If they choose not to fight a small business using the name, that is a 100% legitimate defense for Walmart to use when they release Walmart Backcountry Skis that have nothing whatsoever to do with Backcountry.com.

The EFF article provided by another commenter does not 'debunk' anything. We're not talking about a company suing people for talking about the company. We're talking about a company suing other companies for promoting products in the exact same space with the trademarked name. This is what trademark law was kind of created for in the first place. If you can convince a court that if you walked into a Walmart and saw Walmart Backcountry Skis on sale that it would never cross the mind of either you or any other consumers that the Backcountry company might have been involved in their production, that is your defense and the trademark will be nullified and the lawsuit will be won.

Except that Backcountry.com is suing companies far outside their space, like coffee producers.

And Walmart should be able to sell “Walmart Backcountry Skis” because backcountry skis are a subtype of skis like alpine skis or cross country skis. Backcountry.com did not create the friggin product space or popularize the term “backcountry.” It’s a generic blanket term that refers to an entire range of activities.

I'm gonna go ahead and just disagree with every premise in your comment. "Backcountry skis" are a thing, independent of any brand. This is like if I started a knife company and called it Pocket(TM). I wouldn't want WalMart to start selling "pocket knives", or else I might lose my trademark, huh.

I was not aware of this at all. How did Backcountry get the trademark in the first place? It should definitely fail on the first challenge if backcountry is literally a subtype of ski and pre-existed. I know nothing about skis, and all the comments here and in the article made it sound like the furor was all over the generic adjective of 'backcountry' which I took to just be a synonym for 'rustic'.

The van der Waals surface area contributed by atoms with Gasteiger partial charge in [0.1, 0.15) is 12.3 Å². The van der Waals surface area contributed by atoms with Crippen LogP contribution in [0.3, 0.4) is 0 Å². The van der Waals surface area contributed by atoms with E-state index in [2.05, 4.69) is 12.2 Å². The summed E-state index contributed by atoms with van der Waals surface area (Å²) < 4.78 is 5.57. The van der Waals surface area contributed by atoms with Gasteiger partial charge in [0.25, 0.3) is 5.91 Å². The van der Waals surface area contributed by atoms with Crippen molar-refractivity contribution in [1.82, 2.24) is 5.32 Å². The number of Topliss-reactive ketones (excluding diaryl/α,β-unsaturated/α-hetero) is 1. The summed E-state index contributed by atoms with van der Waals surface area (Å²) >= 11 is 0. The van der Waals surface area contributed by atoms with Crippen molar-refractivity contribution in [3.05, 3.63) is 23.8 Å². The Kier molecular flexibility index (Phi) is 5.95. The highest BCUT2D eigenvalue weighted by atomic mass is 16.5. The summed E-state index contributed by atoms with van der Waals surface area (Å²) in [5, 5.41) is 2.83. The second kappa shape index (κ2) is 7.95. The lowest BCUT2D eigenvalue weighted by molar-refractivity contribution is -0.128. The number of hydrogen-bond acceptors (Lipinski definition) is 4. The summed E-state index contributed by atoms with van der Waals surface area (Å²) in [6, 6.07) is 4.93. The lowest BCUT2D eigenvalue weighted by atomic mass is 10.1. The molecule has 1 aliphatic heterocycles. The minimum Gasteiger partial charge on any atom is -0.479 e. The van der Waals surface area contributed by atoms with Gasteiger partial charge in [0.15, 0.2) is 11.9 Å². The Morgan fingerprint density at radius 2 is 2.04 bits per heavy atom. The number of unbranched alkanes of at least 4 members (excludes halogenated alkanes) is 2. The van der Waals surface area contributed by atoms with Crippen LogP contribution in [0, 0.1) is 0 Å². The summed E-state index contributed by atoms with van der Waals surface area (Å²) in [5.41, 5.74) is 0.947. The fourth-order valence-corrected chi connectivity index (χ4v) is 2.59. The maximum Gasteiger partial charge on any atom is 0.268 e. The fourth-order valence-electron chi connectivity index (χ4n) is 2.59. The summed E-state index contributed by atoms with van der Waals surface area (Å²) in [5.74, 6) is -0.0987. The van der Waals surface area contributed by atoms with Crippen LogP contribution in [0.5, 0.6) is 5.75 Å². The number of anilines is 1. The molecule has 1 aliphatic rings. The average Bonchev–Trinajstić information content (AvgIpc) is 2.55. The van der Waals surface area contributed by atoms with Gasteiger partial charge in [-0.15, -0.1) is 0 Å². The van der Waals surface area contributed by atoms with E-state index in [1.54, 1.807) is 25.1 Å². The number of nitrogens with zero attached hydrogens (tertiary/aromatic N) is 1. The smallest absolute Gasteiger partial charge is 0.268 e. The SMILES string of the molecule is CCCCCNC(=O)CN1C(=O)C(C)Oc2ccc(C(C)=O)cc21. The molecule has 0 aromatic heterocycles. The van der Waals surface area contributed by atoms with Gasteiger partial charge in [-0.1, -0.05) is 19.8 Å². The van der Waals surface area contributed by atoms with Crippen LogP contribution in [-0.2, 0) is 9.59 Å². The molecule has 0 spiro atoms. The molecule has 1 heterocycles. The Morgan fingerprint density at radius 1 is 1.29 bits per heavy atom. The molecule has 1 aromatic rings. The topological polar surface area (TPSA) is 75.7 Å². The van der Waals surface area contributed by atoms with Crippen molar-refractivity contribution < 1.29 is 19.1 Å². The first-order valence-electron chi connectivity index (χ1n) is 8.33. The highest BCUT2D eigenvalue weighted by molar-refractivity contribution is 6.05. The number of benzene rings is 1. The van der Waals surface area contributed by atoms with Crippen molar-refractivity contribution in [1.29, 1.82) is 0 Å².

The reason it doesn't fail on the first challenge is in the article and it's the same as patent trolls: most of the companies they've gone after can't afford the legal fees, so they simply roll over a lot faster than Philips did. By the time they get to Philips they have years of success getting other companies to, on paper at least, agree with them. Don't know if that strengthens their case in reality, but the fact is Philips sounds the first one to have put up a real fight. It's still a bullshit judicial decision, though.

The argument that they have to do this to defend their trademark also falls apart when you remember why they haven't sued Kohlberg & Co: their trademark was already in use. And by a supplier, no less.

Correct. This article reads like someone who has no knowledge of, or familiarity with, trademark law. Trademarks have to be defended or they are lost, and additionally almost all trademarks are applied to a very broad list of things just as standard practice. Even if your company is only making T-shirts, for instance, it would be very common to also have your trademarks cover toys, dishes, tools, and all kinds of other products just in case you might want to plaster your trademark on those in the future.

That being said, the fundamental purpose of trademarks is to eliminate consumer confusion. In order to defend against a challenge, you would need to present to the court strong evidence that there is very little chance a consumer might be confused as to the maker or origin of the goods due to the name. For instance, if you made a line of frozen pizzas and called them 'backcountry style' pizzas, is there a chance that some consumers might think those pizzas were made by Backcountry.com? You've got to be able to show that this is not a likely scenario even if Backcountry.com starts manufacturing frozen foods (assuming the trademark covers frozen foods, I have no idea if it does, but it wouldn't surprise me if it did).